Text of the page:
How to Work at a Library

Three Methods:Understanding Entry-Level Library WorkGetting a JobTraining for a Librarian Career

Library staff range from volunteer students shelving books, to professional librarians with multiple master's degrees overseeing a specialized collection. As an entry-level job seeker, your best option is to volunteer or to apply for library assistant jobs at small libraries. Competition for these positions is often high, so keep reading to find out more about them and how to increase your odds.

Method 1
Understanding Entry-Level Library Work

  1. Image titled Work at a Library Step 1
    Ask about volunteer work at your local public library. The staff member at the reference desk can give you more information on volunteering, or direct you to someone who can. Public libraries often have volunteer opportunities for people without any library-related experience or education. Your volunteer work might include shelving books, repairing damaged books, helping patrons at the circulation desk, or assisting the children's librarian.
  2. Image titled Work at a Library Step 2
    Consider becoming a library page. Library pages are usually paid, but may be temporary or part-time employees. The work is similar to what a volunteer would do, typically shelving books. This may be your best bet at paid library employment if you are not a college student, and do not have a college degree.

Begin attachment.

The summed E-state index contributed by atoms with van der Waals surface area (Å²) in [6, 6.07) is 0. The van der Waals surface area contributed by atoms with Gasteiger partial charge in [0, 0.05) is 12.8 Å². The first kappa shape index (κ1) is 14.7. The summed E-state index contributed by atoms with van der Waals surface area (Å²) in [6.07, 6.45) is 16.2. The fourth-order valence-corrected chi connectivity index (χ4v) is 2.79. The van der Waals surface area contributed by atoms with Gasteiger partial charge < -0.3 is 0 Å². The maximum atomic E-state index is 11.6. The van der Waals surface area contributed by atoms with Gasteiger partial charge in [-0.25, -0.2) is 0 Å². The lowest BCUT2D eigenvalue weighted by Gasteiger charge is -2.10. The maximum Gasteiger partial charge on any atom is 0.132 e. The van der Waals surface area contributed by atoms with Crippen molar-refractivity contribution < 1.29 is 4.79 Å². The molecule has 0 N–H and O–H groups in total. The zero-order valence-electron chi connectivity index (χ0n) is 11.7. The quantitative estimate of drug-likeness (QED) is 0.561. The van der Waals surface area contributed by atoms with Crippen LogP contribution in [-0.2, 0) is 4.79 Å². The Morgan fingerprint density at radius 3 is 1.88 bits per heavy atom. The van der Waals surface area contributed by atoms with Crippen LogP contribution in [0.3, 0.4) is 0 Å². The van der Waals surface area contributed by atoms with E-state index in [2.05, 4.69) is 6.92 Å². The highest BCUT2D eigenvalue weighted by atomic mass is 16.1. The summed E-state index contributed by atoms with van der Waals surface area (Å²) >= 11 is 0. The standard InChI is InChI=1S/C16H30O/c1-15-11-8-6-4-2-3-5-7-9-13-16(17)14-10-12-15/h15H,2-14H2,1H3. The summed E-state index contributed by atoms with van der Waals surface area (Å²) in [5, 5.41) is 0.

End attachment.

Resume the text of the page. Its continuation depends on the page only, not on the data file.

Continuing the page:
• The librarian at the reference desk should be able to tell you about this program as well.
  3. Image titled Work at a Library Step 3
    Inquire about other jobs at the library. It's important to note that not every library job role involves being a librarian or requires a library science degree. Almost all libraries need a janitor, and the larger ones need security guards as well.
  4. Image titled Work at a Library Step 4
    Look for opportunities at your college or university. If you are a college or university student, visit your school's library. It may hire students as library assistants. These positions can often be scheduled around the student's class schedule and may or may not be connected to the student's financial aid package.
  5. Image titled Work at a Library Step 5
    Compare library assistant job requirements. A library assistant position is an entry-level job opening that handles the day-to-day work in the library. Requirements vary greatly between libraries. Small libraries are more likely to have low requirements, and may even train high school students. More commonly, you'll need a high-school diploma, and sometimes college-level coursework in library science.
    • Some libraries use the term "library technician" interchangeably with "library assistant." At others, technicians are at a higher rank and have higher educational requirements.

Method 2
Getting a Job